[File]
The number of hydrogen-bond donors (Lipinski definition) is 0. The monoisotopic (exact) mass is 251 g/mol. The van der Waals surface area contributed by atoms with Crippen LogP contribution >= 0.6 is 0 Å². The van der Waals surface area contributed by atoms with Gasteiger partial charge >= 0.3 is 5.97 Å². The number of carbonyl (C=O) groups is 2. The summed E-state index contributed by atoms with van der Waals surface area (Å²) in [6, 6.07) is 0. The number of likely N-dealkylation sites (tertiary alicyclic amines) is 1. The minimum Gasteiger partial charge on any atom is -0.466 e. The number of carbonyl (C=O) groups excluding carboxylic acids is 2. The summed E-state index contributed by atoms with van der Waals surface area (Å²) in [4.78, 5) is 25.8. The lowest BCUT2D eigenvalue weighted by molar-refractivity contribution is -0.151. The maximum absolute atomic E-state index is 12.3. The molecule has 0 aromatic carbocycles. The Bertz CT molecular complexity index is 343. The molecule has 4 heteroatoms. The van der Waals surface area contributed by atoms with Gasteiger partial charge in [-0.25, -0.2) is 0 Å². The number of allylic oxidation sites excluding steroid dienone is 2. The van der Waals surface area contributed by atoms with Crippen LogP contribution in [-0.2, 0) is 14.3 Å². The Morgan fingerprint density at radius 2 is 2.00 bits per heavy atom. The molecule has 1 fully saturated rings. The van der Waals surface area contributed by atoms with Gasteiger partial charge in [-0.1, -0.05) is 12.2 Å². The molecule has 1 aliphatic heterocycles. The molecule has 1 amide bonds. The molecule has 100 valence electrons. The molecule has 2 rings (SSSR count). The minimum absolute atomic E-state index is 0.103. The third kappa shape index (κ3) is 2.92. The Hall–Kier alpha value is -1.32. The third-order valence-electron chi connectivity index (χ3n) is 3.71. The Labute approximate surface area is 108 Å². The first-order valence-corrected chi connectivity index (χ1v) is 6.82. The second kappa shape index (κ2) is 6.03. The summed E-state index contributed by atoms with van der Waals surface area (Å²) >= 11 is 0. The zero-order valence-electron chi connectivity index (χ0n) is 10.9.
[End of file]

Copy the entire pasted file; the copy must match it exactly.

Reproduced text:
The number of hydrogen-bond donors (Lipinski definition) is 0. The monoisotopic (exact) mass is 251 g/mol. The van der Waals surface area contributed by atoms with Crippen LogP contribution >= 0.6 is 0 Å². The van der Waals surface area contributed by atoms with Gasteiger partial charge >= 0.3 is 5.97 Å². The number of carbonyl (C=O) groups is 2. The summed E-state index contributed by atoms with van der Waals surface area (Å²) in [6, 6.07) is 0. The number of likely N-dealkylation sites (tertiary alicyclic amines) is 1. The minimum Gasteiger partial charge on any atom is -0.466 e. The number of carbonyl (C=O) groups excluding carboxylic acids is 2. The summed E-state index contributed by atoms with van der Waals surface area (Å²) in [4.78, 5) is 25.8. The lowest BCUT2D eigenvalue weighted by molar-refractivity contribution is -0.151. The maximum absolute atomic E-state index is 12.3. The molecule has 0 aromatic carbocycles. The Bertz CT molecular complexity index is 343. The molecule has 4 heteroatoms. The van der Waals surface area contributed by atoms with Gasteiger partial charge in [-0.25, -0.2) is 0 Å². The number of allylic oxidation sites excluding steroid dienone is 2. The van der Waals surface area contributed by atoms with Crippen LogP contribution in [-0.2, 0) is 14.3 Å². The Morgan fingerprint density at radius 2 is 2.00 bits per heavy atom. The molecule has 1 fully saturated rings. The van der Waals surface area contributed by atoms with Gasteiger partial charge in [-0.1, -0.05) is 12.2 Å². The molecule has 1 aliphatic heterocycles. The molecule has 1 amide bonds. The molecule has 100 valence electrons. The molecule has 2 rings (SSSR count). The minimum absolute atomic E-state index is 0.103. The third kappa shape index (κ3) is 2.92. The Hall–Kier alpha value is -1.32. The third-order valence-electron chi connectivity index (χ3n) is 3.71. The Labute approximate surface area is 108 Å². The first-order valence-corrected chi connectivity index (χ1v) is 6.82. The second kappa shape index (κ2) is 6.03. The summed E-state index contributed by atoms with van der Waals surface area (Å²) >= 11 is 0. The zero-order valence-electron chi connectivity index (χ0n) is 10.9.